Is Climate Change Reversible?
To reduce greenhouse gases, nations will have to quickly restructure their entire energy systems, switching from fossil fuel systems to renewable energy systems such as wind, solar, or hydroelectric power. But the switch must happen rapidly and will involve significant capital investment. In addition, the world population is expanding rapidly toward 11 billion people by 2100 with an insatiable appetite for development, growth, and comfortable standards of living.
The near-constant litany of bad news on climate change is a warning that mankind is in trouble. After some initial exuberance following the December 2015 Paris Climate Accord, under which participants agreed to reduce global emissions, a number of participants expressed doubts. One scientist said, “The pledges are a big step forward but not sufficient. . . . Not even close.”11 The conference agreement was nonbinding; each country made only a voluntary commitment to reduce emissions, and there is no enforcement mechanism.
There also are worries that the world’s biggest polluters—China, the United States, India, Brazil, Canada, Russia, Indonesia, and Australia—may not have the political will to curb greenhouse gases when faced with booming populations, increasing energy demands, and fragile economies. Four years after the Paris Accord, no major industrialized nation is on track to meet the goals it agreed to in 2015.12
It could get worse. The West Antarctic Ice Sheet will collapse into the ocean, raising sea levels by another ten feet, unless action is taken soon. In the 2018 USGRP report, federal science agencies warned that if the Greenland Ice Sheet melts, it will create an additional 20 feet of sea rise. Former NASA climatologist James Hansen puts that in perspective: “That would mean the loss of all coastal cities, most of the world’s major cities, and all of their history.”13 If the massive East Antarctic Ice Sheet disintegrates and spills into the ocean—almost inevitable, unless nations take action—sea levels could rise by about 200 feet.14
Even if countries comply with the Paris Climate Accord, the global effort may have come too late. So much human-created greenhouse gas has accumulated in the atmosphere that it will take hundreds of years to be absorbed by the oceans and forests. The melting of ice fields in Antarctica and Greenland will continue even if carbon dioxide and other greenhouse gases are brought under control. Sea level rise will continue for centuries until the atmosphere can clean itself of residual contaminants, a process scientists refer to as “deep decarbonization.”15
The Naval Academy isn’t the only military base facing an existential threat from climate change. The Department of Defense has more than 1,200 military bases in the United States. A study conducted at the behest of the Chief of the Naval Operations determined that more than 50 of these bases that are at “very high risk” or “high risk” from climate threats are naval installations. The most at-risk installations include Naval Air Station Key West in Florida, Naval Air Station Oceana/Dam Neck in Virginia, and Marine Corps Recruit Depot Parris Island, South Carolina.16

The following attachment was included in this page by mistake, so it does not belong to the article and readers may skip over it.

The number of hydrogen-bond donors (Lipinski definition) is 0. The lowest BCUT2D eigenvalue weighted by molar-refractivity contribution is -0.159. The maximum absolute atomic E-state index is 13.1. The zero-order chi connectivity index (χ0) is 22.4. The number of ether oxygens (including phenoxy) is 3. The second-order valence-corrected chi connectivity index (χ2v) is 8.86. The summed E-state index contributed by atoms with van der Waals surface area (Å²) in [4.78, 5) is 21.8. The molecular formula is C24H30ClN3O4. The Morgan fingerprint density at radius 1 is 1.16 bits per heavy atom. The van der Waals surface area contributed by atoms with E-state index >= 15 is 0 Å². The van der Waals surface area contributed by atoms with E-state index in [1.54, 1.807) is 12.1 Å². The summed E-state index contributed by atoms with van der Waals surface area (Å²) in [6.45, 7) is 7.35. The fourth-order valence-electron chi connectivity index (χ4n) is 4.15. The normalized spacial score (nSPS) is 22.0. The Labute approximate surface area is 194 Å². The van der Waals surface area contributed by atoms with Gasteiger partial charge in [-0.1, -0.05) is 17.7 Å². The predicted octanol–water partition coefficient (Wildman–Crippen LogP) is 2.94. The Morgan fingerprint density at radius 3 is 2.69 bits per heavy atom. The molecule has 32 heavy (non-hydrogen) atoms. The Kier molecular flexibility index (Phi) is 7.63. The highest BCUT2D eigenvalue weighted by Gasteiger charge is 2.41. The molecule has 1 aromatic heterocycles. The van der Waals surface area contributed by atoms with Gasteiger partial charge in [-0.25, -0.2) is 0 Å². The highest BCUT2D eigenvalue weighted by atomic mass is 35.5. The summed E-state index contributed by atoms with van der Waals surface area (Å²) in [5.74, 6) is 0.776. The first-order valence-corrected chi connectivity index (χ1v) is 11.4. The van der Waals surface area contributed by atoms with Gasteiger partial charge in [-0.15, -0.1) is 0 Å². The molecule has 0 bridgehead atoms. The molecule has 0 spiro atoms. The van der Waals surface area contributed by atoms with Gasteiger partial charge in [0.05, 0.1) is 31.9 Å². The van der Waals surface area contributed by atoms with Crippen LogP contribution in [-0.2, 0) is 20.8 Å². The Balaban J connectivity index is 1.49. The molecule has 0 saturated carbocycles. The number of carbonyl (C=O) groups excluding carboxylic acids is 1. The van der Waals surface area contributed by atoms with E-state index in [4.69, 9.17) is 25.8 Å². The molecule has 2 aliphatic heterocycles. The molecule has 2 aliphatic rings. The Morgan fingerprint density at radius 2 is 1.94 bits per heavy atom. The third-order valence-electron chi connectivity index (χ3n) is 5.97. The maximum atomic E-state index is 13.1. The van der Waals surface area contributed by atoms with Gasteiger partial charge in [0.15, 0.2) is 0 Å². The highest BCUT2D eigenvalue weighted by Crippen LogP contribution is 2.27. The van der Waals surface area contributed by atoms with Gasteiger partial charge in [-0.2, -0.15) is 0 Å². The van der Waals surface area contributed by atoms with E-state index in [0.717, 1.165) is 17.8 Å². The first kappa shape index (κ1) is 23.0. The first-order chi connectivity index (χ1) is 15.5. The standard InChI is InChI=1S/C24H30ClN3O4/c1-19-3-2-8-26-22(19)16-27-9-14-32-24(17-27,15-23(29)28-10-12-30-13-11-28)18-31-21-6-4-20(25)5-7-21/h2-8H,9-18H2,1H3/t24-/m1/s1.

1. David Reidmiller, et al.; Fourth National Climate Assessment, U.S. Global Change Research Program (Washington, DC: 2018): Appendix 5, 19.
2. For accelerating Arctic ice melt predictions, see Congressional Research Service (CRS), “Climate Change: Science and Policy Implications,” 2 May 2007, 32; CRS, “Climate Change: Science Highlights (CRS Report RL34266)”, 23 February 2009, 8; CRS, “Changes in the Arctic: Background and Issues for Congress,” 13 December 2018, 19.
3. W. V. Sweet, et al., “Global And Regional Sea Level Rise Scenarios For The United States” in NOAA Technical Report NOS CO-OPS 083 (Silver Spring, MD: January 2017), vi, 14, 21, and 23.
4. Intergovernmental Panel on Climate Change (IPCC), “Global Warming of 1.5°C.” October 2018; Chris Mooney and Brady Dennis, “The World Has Just Over a Decade to Get Climate Change Under Control, U.N. Scientists Say,” Washington Post, 7 October 2018; Brad Plumer and Nadja Popovich, “Why Half a Degree of Global Warming Is a Big Deal,” New York Times, 7 October 2018.
5. Maryland government homepage.
6. The Naval Academy is using an intermediate to intermediate-high estimate of sea rise by 2100 (two- to four-foot sea rise) for its planning purposes.
7. National Oceanic and Atmospheric Administration (NOAA), “’Nuisance Flooding’ an Increasing Problem as Coastal Sea Levels Rise,” 28 July 2014; NOAA, “Sea Level Rise and Nuisance Flood Frequency Changes around the United States,” in NOAA Technical Report NOS CO-OPS 073 (June 2014). See also, Angela Fritz, “Mid-Atlantic Has Largest Rise in Nuisance Flooding Since the 1960s,” The Washington Post, 29 July 2014.
8. Union of Concerned Scientists, “The US Military on the Front Lines of Rising Seas” (2016).
9. Shawn Snow, “$3.6 Billion Price Tag to Rebuild Lejeune Buildings Damaged by Hurricane Florence,” Marine Times, 12 December 2018.
10. NOAA, Hurricane Isabel, September 18–19, 2003 report (May 2004); Jason Samenow, “If Hurricane Sandy Had Come South: Worst Case Storm Surge Scenario For Washington, D.C.,” The Washington Post, 1 November 2012.
11. Justin Gillis and Somini Sengupta, “Progress Seen in New Goals on Warming,” The New York Times, 28 November 2015.
12. Chris Mooney, “Countries Vow to Cut Carbon Emissions. They Aren’t Even Close to Their Goals, U.N. Report Finds,” Washington Post, 27 November 2018; Somini Sengupta, “The Paris Accord Promised a Climate Solution; Here’s Where We Are Now,” The New York Times, 16 December 2018.
13. J. Hansen, et al., “Ice Melt, Sea Level Rise and Superstorms: Evidence from Paleoclimate Data, Climate Modeling, and Modern Observations that 2°C Global Warming Is Highly Dangerous,” Atmospheric Chemistry and Physics 15, 2015; Justin Gillis, “Scientists Warn of Perilous Climate Shift within Decades, Not Centuries,” The New York Times, 23 March 2016, A11.
14. U.S. Global Change Research Program, National Climate Assessment, Appx. 5, 52–53 (November 2018). There is little debate among climatologists that the continued rise of global temperatures as a result of human-created greenhouse gases will cause the melt of the polar ice caps. What scientists are unsure of is when it will occur. Estimates range from one to two centuries. See Michael Mann and Tom Toles, The Madhouse Effect (New York: Columbia University Press, 2016), 27–29.
15. W. V. Sweet, et al., “Global And Regional Sea Level Rise Scenarios for the United States,” 1.
16. See National Research Council, “National Security Implications of Climate Change for U.S. Naval Forces,” Washington DC: National Academy of Sciences, 2011, 74. The NRC study was overseen by Navy Admiral Frank “Skip” Bowman, former Chief of Naval Personnel and Director of Naval Nuclear Propulsion. See also Union of Concerned Scientists, “The U.S. Military on the Front Lines of Rising Seas,” 2016.